Trend: Technologies to help consumers download huge video files are being rolled out. The winners will be very profitable.
Cringely discusses the technologies and companies that may be bringing television and movie downloads to broadband subscribers. Excerpts below. (Warning: techie language.)
IP is the future of global communication on all levels. But adding video to the mix is so bandwidth intensive that using current techniques will push back total IP conversion for decades.
Still, there is incredible incentive to push this digital conversion and a heck of a lot of money on the line. So we'll just have to cheat.
And that brings me back to the peer-to-peer schemes I discussed a little last week. By using excess upload capacity of client nodes as repeaters, putting together 64 gigabits-per-second actually isn't that hard.
Last week, I wrote about Seattle-based Grid Networks, which has many of the networking components in place. Grid, which already has more than 100,000 active nodes, can reliably deliver massive amounts of data at bit rates as high as clients are capable of receiving. That's a key differentiator -- being able to aggregate bandwidth to deliver not only lots of data, but lots of data FAST. Grid also appears to be the only major player in this new space that plans to offer Windows, Linux, and Macintosh clients, while most of the other services seem to be Windows-only.
Another emerging player in this space is Network Foundation Technologies (NFT), a startup in Louisiana that is taking the very non-Bit Torrent approach of using a binary-tree (one parent) distribution model rather than Bit Torrent (or Grid's) multi-parent distribution. Binary-tree distribution means that every node in the network has a single parent and no more than two children, which limits the total available bandwidth per connection. So where Grid and Bit Torrent can dump a lot of data very quickly on a given client, NFT is limited to half the capacity of the node above it in the distribution tree. While this would appear to be a disadvantage, there is one very good reason for doing it: NFT's binary distribution trees support live video.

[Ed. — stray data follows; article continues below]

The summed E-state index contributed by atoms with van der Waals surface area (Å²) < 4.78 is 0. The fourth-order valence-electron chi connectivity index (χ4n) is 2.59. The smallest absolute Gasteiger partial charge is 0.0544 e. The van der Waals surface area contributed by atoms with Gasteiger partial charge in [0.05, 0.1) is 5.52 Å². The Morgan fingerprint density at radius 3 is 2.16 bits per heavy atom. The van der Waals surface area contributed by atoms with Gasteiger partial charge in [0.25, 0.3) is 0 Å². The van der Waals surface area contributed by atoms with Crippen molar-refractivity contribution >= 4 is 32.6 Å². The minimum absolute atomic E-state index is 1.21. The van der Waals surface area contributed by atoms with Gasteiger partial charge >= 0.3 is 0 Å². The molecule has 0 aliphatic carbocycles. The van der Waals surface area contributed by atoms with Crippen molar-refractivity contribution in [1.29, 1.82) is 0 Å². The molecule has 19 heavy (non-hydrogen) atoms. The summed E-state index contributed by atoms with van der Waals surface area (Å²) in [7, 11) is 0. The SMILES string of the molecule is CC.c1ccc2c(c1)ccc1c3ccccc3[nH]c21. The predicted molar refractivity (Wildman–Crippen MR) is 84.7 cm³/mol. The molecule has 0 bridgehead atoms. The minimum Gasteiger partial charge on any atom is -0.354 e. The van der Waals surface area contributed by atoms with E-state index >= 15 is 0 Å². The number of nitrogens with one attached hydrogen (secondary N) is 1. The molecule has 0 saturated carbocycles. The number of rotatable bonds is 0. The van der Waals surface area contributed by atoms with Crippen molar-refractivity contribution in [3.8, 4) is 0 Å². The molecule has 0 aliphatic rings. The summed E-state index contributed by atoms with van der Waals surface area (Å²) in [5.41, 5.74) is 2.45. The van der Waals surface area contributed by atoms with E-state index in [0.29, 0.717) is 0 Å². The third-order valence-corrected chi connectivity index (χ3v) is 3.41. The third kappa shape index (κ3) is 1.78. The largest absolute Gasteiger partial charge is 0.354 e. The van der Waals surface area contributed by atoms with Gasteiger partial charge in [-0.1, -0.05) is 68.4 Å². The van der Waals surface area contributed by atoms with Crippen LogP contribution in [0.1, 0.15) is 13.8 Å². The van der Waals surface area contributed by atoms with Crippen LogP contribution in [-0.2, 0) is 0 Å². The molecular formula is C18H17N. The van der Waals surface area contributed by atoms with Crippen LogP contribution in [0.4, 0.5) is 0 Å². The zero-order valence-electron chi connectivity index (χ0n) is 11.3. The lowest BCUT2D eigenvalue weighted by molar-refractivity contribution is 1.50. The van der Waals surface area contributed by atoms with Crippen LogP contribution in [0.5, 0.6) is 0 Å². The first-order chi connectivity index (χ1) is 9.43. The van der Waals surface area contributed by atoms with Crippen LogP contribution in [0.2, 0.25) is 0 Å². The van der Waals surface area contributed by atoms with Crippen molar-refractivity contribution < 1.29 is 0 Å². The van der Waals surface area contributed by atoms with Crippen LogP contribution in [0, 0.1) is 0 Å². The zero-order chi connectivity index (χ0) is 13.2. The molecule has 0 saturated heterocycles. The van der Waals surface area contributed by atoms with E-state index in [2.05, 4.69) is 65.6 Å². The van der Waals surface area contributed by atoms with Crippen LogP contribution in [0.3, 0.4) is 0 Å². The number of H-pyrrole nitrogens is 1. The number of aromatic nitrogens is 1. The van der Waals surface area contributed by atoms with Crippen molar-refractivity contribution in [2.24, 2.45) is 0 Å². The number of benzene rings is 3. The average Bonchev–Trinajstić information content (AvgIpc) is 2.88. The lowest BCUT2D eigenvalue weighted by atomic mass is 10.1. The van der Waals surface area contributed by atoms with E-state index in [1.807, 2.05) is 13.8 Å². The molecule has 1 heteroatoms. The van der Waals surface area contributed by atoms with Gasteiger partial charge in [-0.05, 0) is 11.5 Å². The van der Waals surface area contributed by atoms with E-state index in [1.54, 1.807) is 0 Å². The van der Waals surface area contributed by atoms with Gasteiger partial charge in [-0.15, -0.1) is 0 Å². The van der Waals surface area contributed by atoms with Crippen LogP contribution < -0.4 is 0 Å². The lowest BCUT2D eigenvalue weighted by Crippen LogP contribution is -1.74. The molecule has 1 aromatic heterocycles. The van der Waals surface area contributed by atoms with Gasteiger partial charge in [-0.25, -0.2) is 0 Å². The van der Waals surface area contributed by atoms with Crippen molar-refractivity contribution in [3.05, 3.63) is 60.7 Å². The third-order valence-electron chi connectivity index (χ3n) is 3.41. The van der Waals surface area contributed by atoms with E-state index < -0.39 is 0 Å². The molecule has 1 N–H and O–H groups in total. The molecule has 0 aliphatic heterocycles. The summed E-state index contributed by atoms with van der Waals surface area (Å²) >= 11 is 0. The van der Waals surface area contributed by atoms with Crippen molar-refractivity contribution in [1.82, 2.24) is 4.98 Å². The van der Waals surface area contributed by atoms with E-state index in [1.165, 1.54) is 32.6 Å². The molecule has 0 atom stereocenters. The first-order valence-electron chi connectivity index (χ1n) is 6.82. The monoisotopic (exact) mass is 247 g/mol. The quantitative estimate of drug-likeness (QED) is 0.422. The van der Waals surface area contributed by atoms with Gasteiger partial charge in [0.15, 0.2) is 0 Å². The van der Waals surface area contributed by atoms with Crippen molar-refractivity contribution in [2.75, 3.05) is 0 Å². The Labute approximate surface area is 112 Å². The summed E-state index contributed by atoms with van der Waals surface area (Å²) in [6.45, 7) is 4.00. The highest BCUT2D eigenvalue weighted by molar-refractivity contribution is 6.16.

The merging Big Kahuna in commercial peer-to-peer seems to be Wurld Media's Peer Impact, which has similar technology to Grid Networks (though Windows-only), but where Grid is a networking company, Peer Impact is a media company and actually has a pretty compelling business model.
Peer Impact is up and running right now, though most of what the network has available isn't TV or music, but video games. About 1,100 video games from most major publishers except Electronic Arts are available through Peer Impact. The network has also announced it is adding video content and movies from NBC/Universal, and says it will have all major film studios and all major record companies onboard by the end of this year.
Peer Impact is similar to iTunes in that Apple sets the price ($0.99 per song and $1.99 per show). Where Peer Impact is different is in its use of Microsoft DRM, Windows client software, and a peer-to-peer distribution scheme. But where the company is REALLY different is in its relationship to participating nodes: Peer Impact pays users.